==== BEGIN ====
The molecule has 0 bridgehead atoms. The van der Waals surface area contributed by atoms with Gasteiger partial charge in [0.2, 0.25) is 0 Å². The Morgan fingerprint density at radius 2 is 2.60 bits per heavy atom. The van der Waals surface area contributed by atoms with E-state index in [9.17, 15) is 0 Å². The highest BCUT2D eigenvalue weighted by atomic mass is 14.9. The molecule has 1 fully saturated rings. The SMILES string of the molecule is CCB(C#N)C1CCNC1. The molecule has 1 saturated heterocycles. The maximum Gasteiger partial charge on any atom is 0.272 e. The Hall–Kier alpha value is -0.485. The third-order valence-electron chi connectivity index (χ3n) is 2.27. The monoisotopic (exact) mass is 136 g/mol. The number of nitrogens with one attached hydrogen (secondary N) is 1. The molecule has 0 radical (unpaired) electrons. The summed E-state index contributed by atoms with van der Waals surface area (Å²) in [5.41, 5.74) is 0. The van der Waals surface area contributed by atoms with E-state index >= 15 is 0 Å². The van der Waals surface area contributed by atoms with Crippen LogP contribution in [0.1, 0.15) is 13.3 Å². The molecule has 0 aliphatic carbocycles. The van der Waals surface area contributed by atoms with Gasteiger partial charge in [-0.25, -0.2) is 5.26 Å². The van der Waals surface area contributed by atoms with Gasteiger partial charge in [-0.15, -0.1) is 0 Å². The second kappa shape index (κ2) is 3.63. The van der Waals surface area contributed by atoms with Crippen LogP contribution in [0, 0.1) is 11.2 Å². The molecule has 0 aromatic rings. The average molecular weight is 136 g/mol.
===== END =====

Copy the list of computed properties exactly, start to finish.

The molecule has 0 bridgehead atoms. The van der Waals surface area contributed by atoms with Gasteiger partial charge in [0.2, 0.25) is 0 Å². The Morgan fingerprint density at radius 2 is 2.60 bits per heavy atom. The van der Waals surface area contributed by atoms with E-state index in [9.17, 15) is 0 Å². The highest BCUT2D eigenvalue weighted by atomic mass is 14.9. The molecule has 1 fully saturated rings. The SMILES string of the molecule is CCB(C#N)C1CCNC1. The molecule has 1 saturated heterocycles. The maximum Gasteiger partial charge on any atom is 0.272 e. The Hall–Kier alpha value is -0.485. The third-order valence-electron chi connectivity index (χ3n) is 2.27. The monoisotopic (exact) mass is 136 g/mol. The number of nitrogens with one attached hydrogen (secondary N) is 1. The molecule has 0 radical (unpaired) electrons. The summed E-state index contributed by atoms with van der Waals surface area (Å²) in [5.41, 5.74) is 0. The van der Waals surface area contributed by atoms with E-state index >= 15 is 0 Å². The van der Waals surface area contributed by atoms with Crippen LogP contribution in [0.1, 0.15) is 13.3 Å². The molecule has 0 aliphatic carbocycles. The van der Waals surface area contributed by atoms with Gasteiger partial charge in [-0.25, -0.2) is 5.26 Å². The van der Waals surface area contributed by atoms with Gasteiger partial charge in [-0.15, -0.1) is 0 Å². The second kappa shape index (κ2) is 3.63. The van der Waals surface area contributed by atoms with Crippen LogP contribution in [0, 0.1) is 11.2 Å². The molecule has 0 aromatic rings. The average molecular weight is 136 g/mol.